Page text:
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Asperger Syndrome
(Asperger Disorder)

Asperger syndrome is a pervasive developmental disorder resulting in social and behavioral problems. Autism is another condition within this category. Whether Asperger syndrome is a distinct disease or a type of autism is a matter of debate within the medical community. Children with Asperger syndrome usually have normal intelligence and do not have the language problems typical of autism.

The cause of Asperger syndrome is unknown. Some experts believe a variety of factors may be responsible for the faulty brain development.

Risk Factors:
A risk factor is something that increases your chance of getting a disease or condition. Asperger syndrome is more common in boys.

Symptoms usually become noticeable around 2 ½ or 3 years of age. Symptoms may range from mild to severe.

Symptoms may include:

  • Difficulty interacting with others
  • Trouble making friends
  • Poor understanding of other people's feelings
  • Insensitivity to social cues and facial expressions
  • Inappropriate social and emotional responses
  • Preoccupation with one's own world
  • Not sharing enjoyment, interests, or achievements with others
  • Following repetitive routines
  • Single mindedness
  • Limited interests, usually one or two subjects
  • Repeating words or phrases over and over
  • Intent interest in a few topics
  • Good rote memory without understanding the information
  • Limited verbal skills or using words in odd ways
  • Difficulty imagining things or thinking abstractly
  • Taking things very literally
  • Focusing on small details and having trouble seeing the bigger picture
  • Ability to read without understanding the words
  • Problems with nonverbal communication
  • Poor eye contact
  • Few facial expressions, except for anger or unhappiness
  • Impaired body posturing or use of gestures
  • Clumsy movements
  • Hand flapping
  • Poor coordination
  • Inflexibility or trouble accepting change
  • Difficulty accepting loss or criticism
  • Desire to finish any tasks that are started
There are no tests for Asperger syndrome. The diagnosis is based on observations of the child's behavior. Psychological and IQ tests may be given. Medical tests may be ordered to help rule out other conditions. Children and their families can benefit from early intervention. Knowing what is wrong also helps families understand why the child acts differently than other children.

There is no treatment to cure Asperger syndrome. Treatment aims to control symptoms and improve social skills. Patients often learn to function independently as adults. However, they usually continue to experience problems with social interaction. They also may develop mental health problems, such as depression and anxiety. Children with Asperger syndrome need love and understanding, as well as a structured schedule.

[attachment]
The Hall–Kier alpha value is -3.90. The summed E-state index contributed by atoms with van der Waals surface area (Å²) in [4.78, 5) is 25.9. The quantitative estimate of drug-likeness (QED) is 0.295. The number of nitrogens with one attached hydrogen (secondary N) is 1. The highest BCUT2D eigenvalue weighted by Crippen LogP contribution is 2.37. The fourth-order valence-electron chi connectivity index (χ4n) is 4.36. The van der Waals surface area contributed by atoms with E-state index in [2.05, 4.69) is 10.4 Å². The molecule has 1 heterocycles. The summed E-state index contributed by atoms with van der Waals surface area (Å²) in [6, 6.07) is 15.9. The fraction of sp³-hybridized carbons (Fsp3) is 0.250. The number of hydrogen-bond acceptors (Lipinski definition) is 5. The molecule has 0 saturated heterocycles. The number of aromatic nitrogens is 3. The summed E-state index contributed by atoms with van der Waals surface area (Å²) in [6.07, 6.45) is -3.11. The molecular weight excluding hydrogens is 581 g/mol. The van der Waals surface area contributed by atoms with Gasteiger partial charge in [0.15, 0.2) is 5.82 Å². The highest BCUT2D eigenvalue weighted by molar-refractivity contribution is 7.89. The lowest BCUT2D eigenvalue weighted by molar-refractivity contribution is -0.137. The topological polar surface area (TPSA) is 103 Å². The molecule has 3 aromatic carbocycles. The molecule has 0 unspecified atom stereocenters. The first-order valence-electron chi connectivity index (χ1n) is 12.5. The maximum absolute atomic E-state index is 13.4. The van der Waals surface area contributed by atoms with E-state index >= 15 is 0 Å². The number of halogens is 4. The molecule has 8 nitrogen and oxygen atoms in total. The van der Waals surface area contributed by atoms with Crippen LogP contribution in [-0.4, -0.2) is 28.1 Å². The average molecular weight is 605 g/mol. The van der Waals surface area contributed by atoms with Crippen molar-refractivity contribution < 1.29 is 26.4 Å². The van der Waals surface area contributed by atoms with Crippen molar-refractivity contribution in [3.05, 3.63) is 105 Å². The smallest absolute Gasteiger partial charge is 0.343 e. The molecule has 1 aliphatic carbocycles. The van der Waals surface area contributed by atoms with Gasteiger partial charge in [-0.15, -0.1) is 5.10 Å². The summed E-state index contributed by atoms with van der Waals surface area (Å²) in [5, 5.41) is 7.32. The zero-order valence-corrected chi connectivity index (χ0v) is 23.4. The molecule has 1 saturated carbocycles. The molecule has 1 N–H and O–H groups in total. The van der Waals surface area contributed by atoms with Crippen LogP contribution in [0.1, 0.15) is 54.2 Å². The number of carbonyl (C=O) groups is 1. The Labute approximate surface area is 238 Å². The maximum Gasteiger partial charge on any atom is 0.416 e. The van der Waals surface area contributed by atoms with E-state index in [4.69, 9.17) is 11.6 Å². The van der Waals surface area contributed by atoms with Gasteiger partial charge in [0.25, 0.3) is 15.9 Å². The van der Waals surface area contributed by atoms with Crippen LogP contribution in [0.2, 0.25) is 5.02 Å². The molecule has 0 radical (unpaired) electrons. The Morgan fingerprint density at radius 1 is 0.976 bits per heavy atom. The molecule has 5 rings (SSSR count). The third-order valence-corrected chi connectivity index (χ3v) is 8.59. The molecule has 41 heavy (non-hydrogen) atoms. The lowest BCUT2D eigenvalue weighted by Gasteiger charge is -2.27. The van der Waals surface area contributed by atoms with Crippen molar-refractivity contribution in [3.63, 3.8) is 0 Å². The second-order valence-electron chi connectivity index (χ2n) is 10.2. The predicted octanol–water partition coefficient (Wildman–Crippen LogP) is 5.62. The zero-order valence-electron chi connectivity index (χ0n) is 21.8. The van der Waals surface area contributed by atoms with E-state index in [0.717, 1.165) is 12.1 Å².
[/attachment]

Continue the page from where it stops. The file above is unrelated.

Therapies include:

Drugs to help control symptoms may include:
  • Stimulants
  • Mood-altering drugs
  • Drugs to control seizures
Behavior modification therapy and training can help children develop social skills. Learning how to make and keep friends is difficult for these children. As they grow up, many find the lack of friends troubling.

Family Care
Caring for a child with Asperger syndrome can be a high-stress job. Counselors help parents learn how to manage their child's behavior. Suggestions include:
  • Give warnings that an activity is about to end and provide ways to "save" the task for later. For instance, a favorite television show may be taped for later viewing.
  • Try to incorporate some flexibility into the day.
  • Set limits on the amount of time the child can spend on a single, obsessive activity.
  • Keep directions simple.
  • Use precise words.
  • Limit choices to two or three things.
  • Avoid using figures of speech.
  • Make lists.
  • Do not assume a child with this disorder understands what has been said simply because he or she can repeat it back to you.
  • Start explaining at an early age what is appropriate behavior for public and private places.
  • Do not make idle threats or promises.
  • Give praise for accomplishments, especially social skills.
Educational Needs
Children with Asperger syndrome usually have a normal IQ but have special educational needs. They often can attend regular schools. Educators should be informed of the child's needs. Asperger children are often teased or bullied, because they seem different.

There are no guidelines for preventing Asperger syndrome and other pervasive developmental disorders.
Please be aware that this information is provided to supplement the care provided by your physician. It is neither intended nor implied to be a substitute for professional medical advice. CALL YOUR HEALTHCARE PROVIDER IMMEDIATELY IF YOU THINK YOU MAY HAVE A MEDICAL EMERGENCY. Always seek the advice of your physician or other qualified health provider prior to starting any new treatment or with any questions you may have regarding a medical condition.
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